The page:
The Adirondack Mountains are a gorgeous outdoor wonderland, attracting tourists from all over the world. The park covers 20% of New York state (3x larger than Yellowstone!). Perhaps the “ADK’s” most extraordinary natural resources are the 46 “High Peaks” in the park’s northeast corner.
Friend-of-the-blog/pod Tyler led me on one of my first High Peak adventures (hey Tyler, thanks for reading!). We conquered the Dix Range, summiting four peaks in one day, trudging ~15 miles through the mountainous woods over 11 hours
Hiking is Hard Work
It was a draining day. I drank more water than expected and chafed in…uncomfortable…ways. I ate dinner for two that night and slept like a baby and learned many applicable lessons for my next hike.
For example, during our rest breaks at the summits, I observed the other hikers around us. What were they doing that I wasn’t? Some were fit and lean, others a bit overweight. Some had expensive gear, others had gym shorts and sneakers. The pros drank from Nalgene bottles and ate rehydrated meals. The amateurs had Poland Spring bottles and Nutrigrain bars.
All shapes and sizes. There was a broad spectrum between the expertly prepared and the woefully inexperienced. Yet all of these hikers had reached the top. And hopefully they all got back to the bottom, too.
Are You Prepared?
More preparedness requires more research, more time, and more money. But it provides a higher probability of summiting the mountain(s), a more straightforward path, and the mental confidence of knowing you’re prepared.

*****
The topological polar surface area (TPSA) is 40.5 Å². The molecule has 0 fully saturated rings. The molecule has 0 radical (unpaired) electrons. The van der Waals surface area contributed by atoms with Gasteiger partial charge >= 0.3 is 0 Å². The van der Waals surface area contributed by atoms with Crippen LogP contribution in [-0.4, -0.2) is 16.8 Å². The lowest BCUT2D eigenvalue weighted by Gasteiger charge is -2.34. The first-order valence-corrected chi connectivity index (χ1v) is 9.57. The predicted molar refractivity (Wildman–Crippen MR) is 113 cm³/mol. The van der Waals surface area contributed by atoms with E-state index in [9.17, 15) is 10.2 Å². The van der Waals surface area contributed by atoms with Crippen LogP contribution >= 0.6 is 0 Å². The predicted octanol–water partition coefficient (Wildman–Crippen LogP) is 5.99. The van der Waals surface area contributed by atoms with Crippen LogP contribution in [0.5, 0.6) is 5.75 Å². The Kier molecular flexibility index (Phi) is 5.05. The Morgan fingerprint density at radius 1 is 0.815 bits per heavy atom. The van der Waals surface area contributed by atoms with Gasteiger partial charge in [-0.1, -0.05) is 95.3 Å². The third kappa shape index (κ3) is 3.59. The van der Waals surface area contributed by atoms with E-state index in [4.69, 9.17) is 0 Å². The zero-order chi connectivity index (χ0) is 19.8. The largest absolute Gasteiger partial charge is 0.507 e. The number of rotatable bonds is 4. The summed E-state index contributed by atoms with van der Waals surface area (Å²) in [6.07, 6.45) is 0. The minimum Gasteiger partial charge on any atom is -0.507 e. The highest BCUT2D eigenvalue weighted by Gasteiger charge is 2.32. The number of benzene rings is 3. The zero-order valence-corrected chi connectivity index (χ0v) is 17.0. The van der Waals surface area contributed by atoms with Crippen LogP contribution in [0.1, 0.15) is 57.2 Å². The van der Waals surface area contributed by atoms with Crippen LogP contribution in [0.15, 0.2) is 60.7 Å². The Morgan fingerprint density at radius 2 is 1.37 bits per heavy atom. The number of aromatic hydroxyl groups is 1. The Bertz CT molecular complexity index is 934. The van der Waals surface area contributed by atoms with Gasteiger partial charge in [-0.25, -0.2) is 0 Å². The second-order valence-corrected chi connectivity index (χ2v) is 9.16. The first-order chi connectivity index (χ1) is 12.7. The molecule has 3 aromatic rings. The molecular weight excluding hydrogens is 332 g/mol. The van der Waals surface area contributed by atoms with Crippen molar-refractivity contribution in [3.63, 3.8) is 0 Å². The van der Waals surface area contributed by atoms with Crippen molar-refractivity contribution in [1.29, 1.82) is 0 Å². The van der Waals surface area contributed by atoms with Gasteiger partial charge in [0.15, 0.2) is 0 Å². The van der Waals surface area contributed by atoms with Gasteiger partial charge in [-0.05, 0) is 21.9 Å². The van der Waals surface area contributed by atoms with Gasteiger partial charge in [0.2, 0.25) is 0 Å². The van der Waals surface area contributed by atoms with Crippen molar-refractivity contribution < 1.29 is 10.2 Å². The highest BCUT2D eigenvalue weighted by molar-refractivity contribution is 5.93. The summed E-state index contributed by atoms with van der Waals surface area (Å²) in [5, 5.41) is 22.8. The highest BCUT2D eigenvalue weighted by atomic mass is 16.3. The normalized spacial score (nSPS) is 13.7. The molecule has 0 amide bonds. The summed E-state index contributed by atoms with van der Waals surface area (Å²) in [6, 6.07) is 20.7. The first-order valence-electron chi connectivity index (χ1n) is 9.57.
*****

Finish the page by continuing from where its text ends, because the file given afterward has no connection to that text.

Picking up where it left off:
Less preparedness is easier upfront. But is it easy in the long run? Likely not. “A stitch, in time, saves nine,” as Ben Franklin said. This idea rhymes with the concept of, “Hard choices, easy life. Easy choices, hard life.”
Where do you want to fall on the spectrum of preparedness? That’s totally your call. There is no correct answer in general, but only a correct answer for you.
You’ll hopefully reach “the summit” either way. But your preparedness provides flexibility in how easy or hard that journey will be.
Retirement Works the Same Way
In my experience running The Best Interest and working professionally in financial planning, retirement preparedness works the same way. I received a perfect example last week via email from a blog reader, Jon…
Hi Jesse, my wife and I are 56 and 58 years old, respectively, and on the verge of retirement, I hope. We have about $2M in Traditional accounts, $510K in Roth accounts, and $430K in taxable accounts. 95% of that money is invested in diversified stocks. We’ll both receive significant Social Security benefits (north of $3K/month each at age 67). We live within our means…last year our total outflow of money was just shy of $90,000. Do you think we’re ready to retire? Can we chat with you about retirement readiness?Jon (and Eva)
Some quick math: Jon and Eva have $2.9M in assets to support an $90,000 annual lifestyle. They’re at less than a 3% annual withdrawal rate, and we haven’t even accounted for their Social Security income. They are more than set!